Georgia O'Keeffe MuseumPhoto Credit: Georgia O'Keeffe Museum

Overflowing with galleries and museums, there’s no shortage for the art lover. Every creative foray should begin at the Georgia O’Keeffe Museum and the short movie on the artisan’s life, followed by a stroll amongst her creations. It’s said that Canyon Road is to art what Rodeo Drive is to fashion. Located a short walk from downtown, the noted street is dotted with one gallery after another. McLarry Fine Art and its sculpture garden showcase the work of celebrated Southwestern artists, while Morning Star Gallery displays museum-quality antiques from more than 50 Native American tribes. On Museum Hill you’ll find four additional art centers, plus The Botanical Garden.

santa fePhoto Credit: Cynthia Dial

Shopping is distinctive in Santa Fe. It has its own look, its own flair. Whether your quest is for handcrafted jewelry, custom cowboy boots or an antler-enhanced chandelier, it can be found here and it will be top quality. Ortega’s on the Plaza is known for its custom-designed jewelry by the world’s top artists, including Don Lucas and Federico. Though at first glance it appears a museum, Andrea Fisher Fine Pottery sells a large selection of American Indian pottery, including San Ildefonso Pueblo’s distinctive black-on-black earthenware by Maria Martinez, known as the “Picasso of Southwest pottery.”

So creative is its preparation that Santa Fe’s food scene is described as “appetizing art.” With its title as the birthplace of Southwestern cuisine, its love affair with chiles (red or green is the perpetual query) and more than 200 restaurants to showcase its edible imagination, Santa Fe has a collection of top chefs and a remarkable lineup of eateries.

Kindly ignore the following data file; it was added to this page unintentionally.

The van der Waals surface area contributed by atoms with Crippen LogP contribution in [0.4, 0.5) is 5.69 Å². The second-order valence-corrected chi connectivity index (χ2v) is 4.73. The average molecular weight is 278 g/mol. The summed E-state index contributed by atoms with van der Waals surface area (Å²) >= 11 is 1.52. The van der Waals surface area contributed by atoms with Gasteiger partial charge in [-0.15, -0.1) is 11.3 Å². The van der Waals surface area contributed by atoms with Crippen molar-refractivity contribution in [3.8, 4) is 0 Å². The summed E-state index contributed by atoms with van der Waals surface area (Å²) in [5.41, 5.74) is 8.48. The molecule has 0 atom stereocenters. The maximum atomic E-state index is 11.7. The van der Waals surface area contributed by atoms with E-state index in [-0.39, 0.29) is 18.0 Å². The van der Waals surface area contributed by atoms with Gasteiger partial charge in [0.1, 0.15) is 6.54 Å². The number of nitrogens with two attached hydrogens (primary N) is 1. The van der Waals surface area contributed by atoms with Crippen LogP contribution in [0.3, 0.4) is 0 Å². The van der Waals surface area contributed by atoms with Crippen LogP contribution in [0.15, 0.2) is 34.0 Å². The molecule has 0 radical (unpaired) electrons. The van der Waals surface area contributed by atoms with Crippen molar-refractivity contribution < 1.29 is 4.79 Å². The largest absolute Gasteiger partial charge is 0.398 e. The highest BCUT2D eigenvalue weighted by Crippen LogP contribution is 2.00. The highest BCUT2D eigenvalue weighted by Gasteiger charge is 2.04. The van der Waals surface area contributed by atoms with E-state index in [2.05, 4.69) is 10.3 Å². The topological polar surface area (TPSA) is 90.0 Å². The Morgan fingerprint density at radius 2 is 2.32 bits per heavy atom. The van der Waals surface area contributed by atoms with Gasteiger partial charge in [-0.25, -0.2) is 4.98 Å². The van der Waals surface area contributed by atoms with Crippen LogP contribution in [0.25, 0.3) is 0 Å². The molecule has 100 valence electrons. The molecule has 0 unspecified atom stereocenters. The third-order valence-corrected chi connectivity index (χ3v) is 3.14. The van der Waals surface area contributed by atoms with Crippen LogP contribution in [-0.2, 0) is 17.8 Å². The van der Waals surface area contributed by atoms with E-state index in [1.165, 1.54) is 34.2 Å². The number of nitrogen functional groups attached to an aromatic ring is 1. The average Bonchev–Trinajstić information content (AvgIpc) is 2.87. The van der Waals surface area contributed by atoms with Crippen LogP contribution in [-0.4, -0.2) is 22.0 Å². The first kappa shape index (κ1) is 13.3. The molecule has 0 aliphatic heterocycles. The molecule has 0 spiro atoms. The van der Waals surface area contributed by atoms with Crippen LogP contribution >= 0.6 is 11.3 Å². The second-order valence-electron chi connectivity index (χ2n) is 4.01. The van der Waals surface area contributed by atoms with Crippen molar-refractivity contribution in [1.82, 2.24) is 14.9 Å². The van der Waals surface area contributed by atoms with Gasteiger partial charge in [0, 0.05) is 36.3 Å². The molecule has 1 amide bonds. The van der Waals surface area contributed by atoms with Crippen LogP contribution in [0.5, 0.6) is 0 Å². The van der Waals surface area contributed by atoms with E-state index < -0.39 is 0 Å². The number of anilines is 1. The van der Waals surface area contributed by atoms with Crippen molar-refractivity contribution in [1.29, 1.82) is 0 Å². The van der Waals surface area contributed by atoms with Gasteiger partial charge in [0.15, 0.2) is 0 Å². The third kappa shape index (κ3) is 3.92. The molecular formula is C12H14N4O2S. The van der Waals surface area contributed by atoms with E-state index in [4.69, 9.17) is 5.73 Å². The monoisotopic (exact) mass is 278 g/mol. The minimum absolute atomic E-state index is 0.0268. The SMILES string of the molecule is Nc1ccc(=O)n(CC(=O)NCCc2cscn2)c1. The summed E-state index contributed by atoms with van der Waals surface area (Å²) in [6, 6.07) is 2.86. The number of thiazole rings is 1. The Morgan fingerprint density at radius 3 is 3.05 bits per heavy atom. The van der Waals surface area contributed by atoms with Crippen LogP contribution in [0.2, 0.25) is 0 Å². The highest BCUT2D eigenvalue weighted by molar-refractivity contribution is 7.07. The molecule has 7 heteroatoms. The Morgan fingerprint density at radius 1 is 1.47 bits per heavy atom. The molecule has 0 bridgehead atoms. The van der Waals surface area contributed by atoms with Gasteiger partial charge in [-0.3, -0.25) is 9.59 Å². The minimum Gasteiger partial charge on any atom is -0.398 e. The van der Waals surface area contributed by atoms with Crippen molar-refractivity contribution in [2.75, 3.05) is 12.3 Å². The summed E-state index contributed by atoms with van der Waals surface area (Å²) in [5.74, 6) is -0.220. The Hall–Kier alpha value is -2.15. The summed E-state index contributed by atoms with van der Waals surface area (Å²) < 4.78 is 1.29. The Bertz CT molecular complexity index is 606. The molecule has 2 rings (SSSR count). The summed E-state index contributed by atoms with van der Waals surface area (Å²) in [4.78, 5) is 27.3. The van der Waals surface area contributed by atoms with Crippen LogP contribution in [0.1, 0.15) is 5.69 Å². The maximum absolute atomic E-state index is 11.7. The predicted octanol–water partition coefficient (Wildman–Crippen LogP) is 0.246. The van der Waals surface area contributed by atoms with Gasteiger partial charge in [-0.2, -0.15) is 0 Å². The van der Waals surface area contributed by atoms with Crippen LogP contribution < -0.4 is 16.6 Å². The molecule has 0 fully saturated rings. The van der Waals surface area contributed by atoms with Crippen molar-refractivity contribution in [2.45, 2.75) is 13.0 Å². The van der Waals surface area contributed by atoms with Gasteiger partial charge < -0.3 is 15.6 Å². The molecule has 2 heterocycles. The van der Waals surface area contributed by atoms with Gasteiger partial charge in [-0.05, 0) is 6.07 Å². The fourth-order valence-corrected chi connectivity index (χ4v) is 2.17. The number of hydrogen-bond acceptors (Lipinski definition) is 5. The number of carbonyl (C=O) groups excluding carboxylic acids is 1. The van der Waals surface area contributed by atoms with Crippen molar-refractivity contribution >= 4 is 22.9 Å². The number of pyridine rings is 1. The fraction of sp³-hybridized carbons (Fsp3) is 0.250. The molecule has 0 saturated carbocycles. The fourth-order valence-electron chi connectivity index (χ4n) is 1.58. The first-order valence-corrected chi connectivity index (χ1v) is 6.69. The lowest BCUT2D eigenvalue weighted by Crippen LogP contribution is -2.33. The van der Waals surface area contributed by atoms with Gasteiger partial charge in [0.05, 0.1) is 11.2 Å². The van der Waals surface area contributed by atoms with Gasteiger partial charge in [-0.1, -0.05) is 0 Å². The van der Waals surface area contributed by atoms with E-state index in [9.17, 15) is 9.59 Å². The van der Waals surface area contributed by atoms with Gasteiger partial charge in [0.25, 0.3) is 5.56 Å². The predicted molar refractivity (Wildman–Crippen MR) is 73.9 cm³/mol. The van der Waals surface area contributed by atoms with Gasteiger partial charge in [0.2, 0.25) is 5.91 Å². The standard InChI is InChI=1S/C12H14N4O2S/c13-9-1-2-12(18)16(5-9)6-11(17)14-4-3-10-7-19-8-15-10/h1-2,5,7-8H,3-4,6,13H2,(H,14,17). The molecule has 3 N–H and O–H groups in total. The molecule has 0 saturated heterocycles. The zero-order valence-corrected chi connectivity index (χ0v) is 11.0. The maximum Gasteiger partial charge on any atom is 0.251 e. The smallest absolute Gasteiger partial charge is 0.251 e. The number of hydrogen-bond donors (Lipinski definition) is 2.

santa fePhoto Credit: The Compound

Located in an 1835 adobe and a former stagecoach stop, El Farol, the city’s oldest restaurant, is known for flamenco entertainment. Eight-time James Beard award nominee James Campbell Caruso is chef-owner of La Boca, a lively tapas restaurant and wine bar. Noted as Santa Fe’s first fine dining restaurant, The Compound features the seasonal contemporary American menu of Mark Kiffin (James Beard-named “Best Chef of the Southwest”), with such popular inclusions as stone crab polenta and olive oil ice cream. Frito pie, a different but authentic treat, is found at the back-of-the-store food counter of the Plaza’s Five & Dime (formerly Woolworth’s, where it’s claimed to have been invented). A regional treat, it’s an open bag of chips topped with chili and cheese. For hands-on but delicious encounters with the town’s touted dining arena, Santa Fe School of Cooking serves up classes and restaurant walking tours.  

This small town has a full calendar; but among such offerings as the Chamber Music Festival, Independent Film Festival and Aspen Santa Fe Ballet, it is best known for the Santa Fe Opera (established in 1957). Called the all-star game of the music world and set in a dramatic, open-air theater on a 100-acre backdrop, this is the hottest ticket in the coolest of towns.

Beyond Santa Fe’s distinguished culture and cuisine are equally unique activities. The state’s 19 pueblos give a peek into the Native American lifestyle, with Taos Pueblo one of the grandest. Nearby Los Alamos is known for the Manhattan Project, which created the atomic bomb. Its Bradbury Science Museum documents the highly sensitive and secretive World War II mission. Bandelier National Monument has some of the area’s finest hiking, especially in its little known Tsankawi section, which I discovered only with assistance from Monique, hiking guide/owner of Great Southwest Adventures. This trail running atop a mesa has Native American cliff dwellings, petroglyphs and vantage views that are so rich in history its signage reads: “Take nothing but pictures and leave nothing but tracks.”